Jacob Ferdinand Voet (c. 1639 – 26 September 1689) was a Flemish portrait painter. He had an international career, which brought him to Italy and France where he made portraits for an elite clientele. Voet is regarded as one of the best and most fashionable portrait painters of the Late Baroque.

Voet was born in Antwerp as the son of the painter Elias Voet. He travelled to Rome where he resided from 1663 to 1680. Voet became a member of the Bentvueghels, an association of mainly Dutch and Flemish artists active in Rome. 

In 1671-1672 Voet received a commission from Cardinal Chigi to paint portraits of a young woman who were prominent in Roman society. He created a first series of 37 portraits of the most enchanting women of Rome (‘Galleria delle Belle’ This started a rage for portraits of young women in Rome and abroad.

He was banned from the city by Pope Innocent XI who was scandalized by Voet's portraits of women portrayed with unseemly décolleté. He left Rome to Milan in 1680. He was in Florence in 1681. Subsequently he resided in Turin from 1682 to 1684. He returned to Antwerp in 1684. He left his hometown for Paris at some time between 1684 and 1686, and died there in 1689. More on Jacob Ferdinand Voet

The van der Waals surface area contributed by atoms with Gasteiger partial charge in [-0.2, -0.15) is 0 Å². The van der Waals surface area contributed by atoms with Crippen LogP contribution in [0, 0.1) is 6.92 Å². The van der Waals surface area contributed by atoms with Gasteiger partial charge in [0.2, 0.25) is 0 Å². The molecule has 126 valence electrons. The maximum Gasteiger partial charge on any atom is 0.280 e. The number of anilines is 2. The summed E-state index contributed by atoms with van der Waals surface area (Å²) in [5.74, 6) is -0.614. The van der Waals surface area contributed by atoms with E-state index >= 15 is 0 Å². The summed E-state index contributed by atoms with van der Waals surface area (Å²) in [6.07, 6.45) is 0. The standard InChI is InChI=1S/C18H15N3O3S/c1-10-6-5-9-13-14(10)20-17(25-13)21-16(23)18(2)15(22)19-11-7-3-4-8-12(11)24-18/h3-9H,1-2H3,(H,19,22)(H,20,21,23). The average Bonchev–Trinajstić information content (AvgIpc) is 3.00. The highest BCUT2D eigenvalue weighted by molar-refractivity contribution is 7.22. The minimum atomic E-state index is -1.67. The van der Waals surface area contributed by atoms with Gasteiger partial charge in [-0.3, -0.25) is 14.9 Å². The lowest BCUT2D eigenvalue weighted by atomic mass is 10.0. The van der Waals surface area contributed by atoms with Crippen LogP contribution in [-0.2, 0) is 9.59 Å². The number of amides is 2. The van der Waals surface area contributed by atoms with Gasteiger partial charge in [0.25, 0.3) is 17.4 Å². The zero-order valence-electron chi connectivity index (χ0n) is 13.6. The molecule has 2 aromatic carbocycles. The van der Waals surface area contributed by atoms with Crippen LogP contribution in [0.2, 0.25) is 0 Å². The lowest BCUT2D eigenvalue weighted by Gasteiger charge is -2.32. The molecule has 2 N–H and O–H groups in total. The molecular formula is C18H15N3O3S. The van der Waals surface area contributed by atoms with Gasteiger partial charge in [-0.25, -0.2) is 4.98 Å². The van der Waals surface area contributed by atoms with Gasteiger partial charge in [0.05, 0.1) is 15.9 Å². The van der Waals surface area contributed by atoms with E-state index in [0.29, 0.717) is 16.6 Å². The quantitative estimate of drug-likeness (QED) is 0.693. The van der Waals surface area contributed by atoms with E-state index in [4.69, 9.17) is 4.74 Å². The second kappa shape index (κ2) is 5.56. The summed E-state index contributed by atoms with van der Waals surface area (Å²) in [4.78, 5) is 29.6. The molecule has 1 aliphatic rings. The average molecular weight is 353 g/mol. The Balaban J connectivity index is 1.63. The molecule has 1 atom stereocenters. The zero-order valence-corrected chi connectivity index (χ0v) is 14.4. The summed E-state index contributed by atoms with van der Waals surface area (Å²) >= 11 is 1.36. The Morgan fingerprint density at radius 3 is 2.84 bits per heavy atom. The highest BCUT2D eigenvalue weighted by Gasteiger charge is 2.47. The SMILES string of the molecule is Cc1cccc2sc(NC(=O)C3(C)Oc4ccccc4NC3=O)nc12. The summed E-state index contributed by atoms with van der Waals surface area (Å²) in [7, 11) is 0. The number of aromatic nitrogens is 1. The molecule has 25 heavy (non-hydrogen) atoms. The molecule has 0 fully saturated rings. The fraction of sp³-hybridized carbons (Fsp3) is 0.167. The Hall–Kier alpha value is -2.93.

Please visit my other blogs: Art CollectorMythologyMarine ArtPortrait of a Lady, The OrientalistArt of the Nude and The Canals of VeniceMiddle East Artists365 Saints and 365 Days, also visit my Boards on Pinterest

Images are copyright of their respective owners, assignees or others. Some Images may be subject to copyright

I don't own any of these images - credit is always given when due unless it is unknown to me. if I post your images without your permission, please tell me.

I do not sell art, art prints, framed posters or reproductions. Ads are shown only to compensate the hosting expenses.

If you enjoyed this post, please share with friends and family.

Thank you for visiting my blog and also for liking its posts and pages.

Please note that the content of this post primarily consists of articles available from Wikipedia or other free sources online.

No comments:

Post a Comment